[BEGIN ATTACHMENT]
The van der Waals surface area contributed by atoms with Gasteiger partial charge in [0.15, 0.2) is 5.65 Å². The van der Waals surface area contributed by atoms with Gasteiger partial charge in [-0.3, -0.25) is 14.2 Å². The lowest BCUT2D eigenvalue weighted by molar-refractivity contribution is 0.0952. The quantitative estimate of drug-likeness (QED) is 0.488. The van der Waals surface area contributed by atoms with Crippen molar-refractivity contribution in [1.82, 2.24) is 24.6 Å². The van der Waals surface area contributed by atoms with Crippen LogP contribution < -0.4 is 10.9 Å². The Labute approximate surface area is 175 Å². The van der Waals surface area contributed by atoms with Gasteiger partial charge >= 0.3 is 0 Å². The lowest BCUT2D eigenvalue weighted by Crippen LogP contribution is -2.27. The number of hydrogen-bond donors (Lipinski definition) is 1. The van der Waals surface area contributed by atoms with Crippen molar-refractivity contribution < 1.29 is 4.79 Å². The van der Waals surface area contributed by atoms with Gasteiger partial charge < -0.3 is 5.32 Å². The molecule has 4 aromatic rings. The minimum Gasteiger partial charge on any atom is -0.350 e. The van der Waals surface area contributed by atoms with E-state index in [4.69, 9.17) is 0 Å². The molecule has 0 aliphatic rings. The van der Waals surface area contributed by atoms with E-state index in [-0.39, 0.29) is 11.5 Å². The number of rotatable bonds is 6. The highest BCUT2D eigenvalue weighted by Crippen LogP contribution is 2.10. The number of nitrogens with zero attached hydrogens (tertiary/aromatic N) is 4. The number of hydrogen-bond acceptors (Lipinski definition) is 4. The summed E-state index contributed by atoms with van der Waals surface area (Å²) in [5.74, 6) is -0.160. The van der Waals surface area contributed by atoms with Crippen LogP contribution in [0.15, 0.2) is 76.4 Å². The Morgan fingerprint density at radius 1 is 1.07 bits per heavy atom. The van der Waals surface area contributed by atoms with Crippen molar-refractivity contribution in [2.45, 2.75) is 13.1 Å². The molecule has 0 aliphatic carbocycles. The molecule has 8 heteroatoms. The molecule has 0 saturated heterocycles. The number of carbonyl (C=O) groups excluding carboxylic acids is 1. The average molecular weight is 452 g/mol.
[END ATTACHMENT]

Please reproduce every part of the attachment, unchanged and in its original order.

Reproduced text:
The van der Waals surface area contributed by atoms with Gasteiger partial charge in [0.15, 0.2) is 5.65 Å². The van der Waals surface area contributed by atoms with Gasteiger partial charge in [-0.3, -0.25) is 14.2 Å². The lowest BCUT2D eigenvalue weighted by molar-refractivity contribution is 0.0952. The quantitative estimate of drug-likeness (QED) is 0.488. The van der Waals surface area contributed by atoms with Crippen molar-refractivity contribution in [1.82, 2.24) is 24.6 Å². The van der Waals surface area contributed by atoms with Crippen LogP contribution < -0.4 is 10.9 Å². The Labute approximate surface area is 175 Å². The van der Waals surface area contributed by atoms with Gasteiger partial charge >= 0.3 is 0 Å². The lowest BCUT2D eigenvalue weighted by Crippen LogP contribution is -2.27. The number of hydrogen-bond donors (Lipinski definition) is 1. The van der Waals surface area contributed by atoms with Crippen molar-refractivity contribution < 1.29 is 4.79 Å². The van der Waals surface area contributed by atoms with Gasteiger partial charge < -0.3 is 5.32 Å². The molecule has 4 aromatic rings. The minimum Gasteiger partial charge on any atom is -0.350 e. The van der Waals surface area contributed by atoms with E-state index in [4.69, 9.17) is 0 Å². The molecule has 0 aliphatic rings. The van der Waals surface area contributed by atoms with E-state index in [-0.39, 0.29) is 11.5 Å². The number of rotatable bonds is 6. The highest BCUT2D eigenvalue weighted by Crippen LogP contribution is 2.10. The number of nitrogens with zero attached hydrogens (tertiary/aromatic N) is 4. The number of hydrogen-bond acceptors (Lipinski definition) is 4. The summed E-state index contributed by atoms with van der Waals surface area (Å²) in [5.74, 6) is -0.160. The van der Waals surface area contributed by atoms with Crippen LogP contribution in [0.15, 0.2) is 76.4 Å². The Morgan fingerprint density at radius 1 is 1.07 bits per heavy atom. The van der Waals surface area contributed by atoms with Crippen molar-refractivity contribution in [2.45, 2.75) is 13.1 Å². The molecule has 0 aliphatic carbocycles. The molecule has 8 heteroatoms. The molecule has 0 saturated heterocycles. The number of carbonyl (C=O) groups excluding carboxylic acids is 1. The average molecular weight is 452 g/mol.